Ce travail de recherche se situe dans le champ interdisciplinaire des sciences de l’information et de la communication (SIC) et a pour but d’explorer la question de l’usage du web sémantique en bibliothèques numériques.

Le web oblige les bibliothèques à repenser leurs organisations, leurs activités, leurs pratiques et leurs services, afin de se repositionner en tant qu’instituts de références pour la diffusion des savoirs. Dans cette thèse, nous souhaitons comprendre les contextes d’usage du web sémantique en bibliothèques numériques françaises.

Il s’agit de s’interroger sur les apports du web sémantique au sein de ces bibliothèques, ainsi que sur les défis et les obstacles qui accompagnent sa mise en place. Ensuite, nous nous intéressons aux pratiques documentaires et à leurs évolutions suite à l’introduction du web sémantique en bibliothèques numériques.

La problématique s’attache au rôle que peuvent jouer les professionnels de l’information dans la mise en place du web sémantique en bibliothèques numériques. Après avoir sélectionné 98 bibliothèques numériques suite à une analyse de trois recensements, une enquête s’appuyant sur un questionnaire vise à recueillir des données sur l’usage du web sémantique dans ces bibliothèques.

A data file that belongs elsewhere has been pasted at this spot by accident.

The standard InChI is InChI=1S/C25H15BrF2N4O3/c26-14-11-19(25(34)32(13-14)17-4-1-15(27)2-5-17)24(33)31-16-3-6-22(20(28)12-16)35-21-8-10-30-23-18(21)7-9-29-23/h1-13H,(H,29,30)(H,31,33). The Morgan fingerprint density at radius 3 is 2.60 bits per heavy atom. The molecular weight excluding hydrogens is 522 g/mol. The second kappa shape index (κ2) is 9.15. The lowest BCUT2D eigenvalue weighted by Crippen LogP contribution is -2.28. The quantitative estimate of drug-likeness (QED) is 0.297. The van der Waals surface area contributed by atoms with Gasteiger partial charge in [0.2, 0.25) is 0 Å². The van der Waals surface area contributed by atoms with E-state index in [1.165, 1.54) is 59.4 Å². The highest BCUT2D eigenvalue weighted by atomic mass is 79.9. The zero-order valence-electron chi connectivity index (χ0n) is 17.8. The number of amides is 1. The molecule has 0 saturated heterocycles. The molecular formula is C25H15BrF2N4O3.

Ensuite, une deuxième enquête réalisée au moyen d’entretiens permet de mettre en évidence les représentations qu’ont les professionnels de l’information du web sémantique et de son usage en bibliothèque, ainsi que de l’évolution de leurs pratiques professionnelles.

Les résultats montrent que la représentation des connaissances dans le cadre du web sémantique nécessite une intervention humaine permettant de fournir le cadre conceptuel pour déterminer les liens entre les données.

Enfin, les professionnels de l’information peuvent devenir des acteurs du web sémantique, dans le sens où leurs rôles ne se limitent pas à l’utilisation du web sémantique mais aussi au développement de ses standards pour assurer une meilleure organisation des connaissances.


Réflexions sur le fragment dans les pratiques scientifiques en ligne : entre matérialité documentaire et péricope